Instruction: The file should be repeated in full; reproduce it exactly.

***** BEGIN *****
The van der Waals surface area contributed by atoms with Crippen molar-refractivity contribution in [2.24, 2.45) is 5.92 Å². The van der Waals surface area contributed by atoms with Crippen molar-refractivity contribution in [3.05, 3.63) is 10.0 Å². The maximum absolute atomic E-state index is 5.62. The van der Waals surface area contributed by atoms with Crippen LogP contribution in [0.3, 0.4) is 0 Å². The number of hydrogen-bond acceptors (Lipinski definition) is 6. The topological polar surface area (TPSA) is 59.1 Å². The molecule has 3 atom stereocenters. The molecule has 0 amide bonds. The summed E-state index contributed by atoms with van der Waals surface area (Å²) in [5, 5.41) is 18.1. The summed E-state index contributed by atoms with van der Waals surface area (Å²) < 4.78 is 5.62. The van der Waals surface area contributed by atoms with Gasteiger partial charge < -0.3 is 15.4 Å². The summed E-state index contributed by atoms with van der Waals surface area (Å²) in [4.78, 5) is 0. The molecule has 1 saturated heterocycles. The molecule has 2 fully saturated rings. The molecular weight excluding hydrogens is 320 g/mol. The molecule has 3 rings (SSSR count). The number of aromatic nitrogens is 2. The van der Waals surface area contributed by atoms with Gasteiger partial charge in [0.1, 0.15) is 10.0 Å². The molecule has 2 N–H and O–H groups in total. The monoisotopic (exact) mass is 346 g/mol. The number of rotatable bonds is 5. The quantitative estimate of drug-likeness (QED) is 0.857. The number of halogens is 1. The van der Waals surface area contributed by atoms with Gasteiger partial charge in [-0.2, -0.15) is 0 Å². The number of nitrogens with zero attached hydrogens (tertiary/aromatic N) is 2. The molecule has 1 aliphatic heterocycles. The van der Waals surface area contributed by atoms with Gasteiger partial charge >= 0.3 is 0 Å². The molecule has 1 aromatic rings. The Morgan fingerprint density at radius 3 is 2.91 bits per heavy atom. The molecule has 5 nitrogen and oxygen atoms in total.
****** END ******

The van der Waals surface area contributed by atoms with Crippen molar-refractivity contribution in [2.24, 2.45) is 5.92 Å². The van der Waals surface area contributed by atoms with Crippen molar-refractivity contribution in [3.05, 3.63) is 10.0 Å². The maximum absolute atomic E-state index is 5.62. The van der Waals surface area contributed by atoms with Crippen LogP contribution in [0.3, 0.4) is 0 Å². The number of hydrogen-bond acceptors (Lipinski definition) is 6. The topological polar surface area (TPSA) is 59.1 Å². The molecule has 3 atom stereocenters. The molecule has 0 amide bonds. The summed E-state index contributed by atoms with van der Waals surface area (Å²) in [5, 5.41) is 18.1. The summed E-state index contributed by atoms with van der Waals surface area (Å²) < 4.78 is 5.62. The van der Waals surface area contributed by atoms with Gasteiger partial charge < -0.3 is 15.4 Å². The summed E-state index contributed by atoms with van der Waals surface area (Å²) in [4.78, 5) is 0. The molecule has 1 saturated heterocycles. The molecule has 2 fully saturated rings. The molecular weight excluding hydrogens is 320 g/mol. The molecule has 3 rings (SSSR count). The number of aromatic nitrogens is 2. The van der Waals surface area contributed by atoms with Gasteiger partial charge in [0.1, 0.15) is 10.0 Å². The molecule has 2 N–H and O–H groups in total. The monoisotopic (exact) mass is 346 g/mol. The number of rotatable bonds is 5. The quantitative estimate of drug-likeness (QED) is 0.857. The number of halogens is 1. The van der Waals surface area contributed by atoms with Gasteiger partial charge in [-0.2, -0.15) is 0 Å². The number of nitrogens with zero attached hydrogens (tertiary/aromatic N) is 2. The molecule has 1 aliphatic heterocycles. The van der Waals surface area contributed by atoms with Gasteiger partial charge >= 0.3 is 0 Å². The molecule has 1 aromatic rings. The Morgan fingerprint density at radius 3 is 2.91 bits per heavy atom. The molecule has 5 nitrogen and oxygen atoms in total.